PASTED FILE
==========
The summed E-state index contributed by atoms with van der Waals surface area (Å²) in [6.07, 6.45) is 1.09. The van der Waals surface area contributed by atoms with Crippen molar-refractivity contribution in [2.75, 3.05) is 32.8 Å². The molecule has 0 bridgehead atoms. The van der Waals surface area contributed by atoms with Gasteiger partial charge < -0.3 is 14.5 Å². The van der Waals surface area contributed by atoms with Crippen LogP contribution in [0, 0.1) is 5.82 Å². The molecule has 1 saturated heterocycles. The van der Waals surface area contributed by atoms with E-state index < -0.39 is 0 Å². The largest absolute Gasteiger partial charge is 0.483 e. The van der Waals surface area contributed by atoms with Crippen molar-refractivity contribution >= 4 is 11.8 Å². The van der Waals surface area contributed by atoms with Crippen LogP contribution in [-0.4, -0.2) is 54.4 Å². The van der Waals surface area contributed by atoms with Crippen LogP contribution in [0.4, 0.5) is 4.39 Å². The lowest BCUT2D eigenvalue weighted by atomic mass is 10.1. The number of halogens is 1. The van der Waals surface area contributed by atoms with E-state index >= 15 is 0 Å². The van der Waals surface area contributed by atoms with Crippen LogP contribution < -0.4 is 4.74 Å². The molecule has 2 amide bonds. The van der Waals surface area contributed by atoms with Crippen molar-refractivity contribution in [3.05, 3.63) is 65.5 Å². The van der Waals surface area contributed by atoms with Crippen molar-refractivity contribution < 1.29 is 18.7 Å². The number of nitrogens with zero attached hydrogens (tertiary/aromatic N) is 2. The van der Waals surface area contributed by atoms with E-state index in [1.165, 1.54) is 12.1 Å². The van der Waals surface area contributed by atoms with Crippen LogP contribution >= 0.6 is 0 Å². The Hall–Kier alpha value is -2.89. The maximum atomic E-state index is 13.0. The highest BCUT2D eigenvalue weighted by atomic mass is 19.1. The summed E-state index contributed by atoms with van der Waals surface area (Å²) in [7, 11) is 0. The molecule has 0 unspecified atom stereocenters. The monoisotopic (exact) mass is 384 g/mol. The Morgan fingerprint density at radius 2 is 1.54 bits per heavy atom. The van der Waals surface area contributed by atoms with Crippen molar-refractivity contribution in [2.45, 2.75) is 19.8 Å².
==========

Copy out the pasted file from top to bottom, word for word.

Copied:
The summed E-state index contributed by atoms with van der Waals surface area (Å²) in [6.07, 6.45) is 1.09. The van der Waals surface area contributed by atoms with Crippen molar-refractivity contribution in [2.75, 3.05) is 32.8 Å². The molecule has 0 bridgehead atoms. The van der Waals surface area contributed by atoms with Gasteiger partial charge < -0.3 is 14.5 Å². The van der Waals surface area contributed by atoms with Crippen LogP contribution in [0, 0.1) is 5.82 Å². The molecule has 1 saturated heterocycles. The van der Waals surface area contributed by atoms with E-state index < -0.39 is 0 Å². The largest absolute Gasteiger partial charge is 0.483 e. The van der Waals surface area contributed by atoms with Crippen molar-refractivity contribution >= 4 is 11.8 Å². The van der Waals surface area contributed by atoms with Crippen LogP contribution in [-0.4, -0.2) is 54.4 Å². The van der Waals surface area contributed by atoms with Crippen LogP contribution in [0.4, 0.5) is 4.39 Å². The lowest BCUT2D eigenvalue weighted by atomic mass is 10.1. The number of halogens is 1. The van der Waals surface area contributed by atoms with E-state index >= 15 is 0 Å². The van der Waals surface area contributed by atoms with Crippen LogP contribution < -0.4 is 4.74 Å². The molecule has 2 amide bonds. The van der Waals surface area contributed by atoms with Crippen molar-refractivity contribution in [3.05, 3.63) is 65.5 Å². The van der Waals surface area contributed by atoms with Crippen molar-refractivity contribution < 1.29 is 18.7 Å². The number of nitrogens with zero attached hydrogens (tertiary/aromatic N) is 2. The van der Waals surface area contributed by atoms with E-state index in [1.165, 1.54) is 12.1 Å². The van der Waals surface area contributed by atoms with Crippen LogP contribution >= 0.6 is 0 Å². The Hall–Kier alpha value is -2.89. The maximum atomic E-state index is 13.0. The highest BCUT2D eigenvalue weighted by atomic mass is 19.1. The summed E-state index contributed by atoms with van der Waals surface area (Å²) in [7, 11) is 0. The molecule has 0 unspecified atom stereocenters. The monoisotopic (exact) mass is 384 g/mol. The Morgan fingerprint density at radius 2 is 1.54 bits per heavy atom. The van der Waals surface area contributed by atoms with Crippen molar-refractivity contribution in [2.45, 2.75) is 19.8 Å².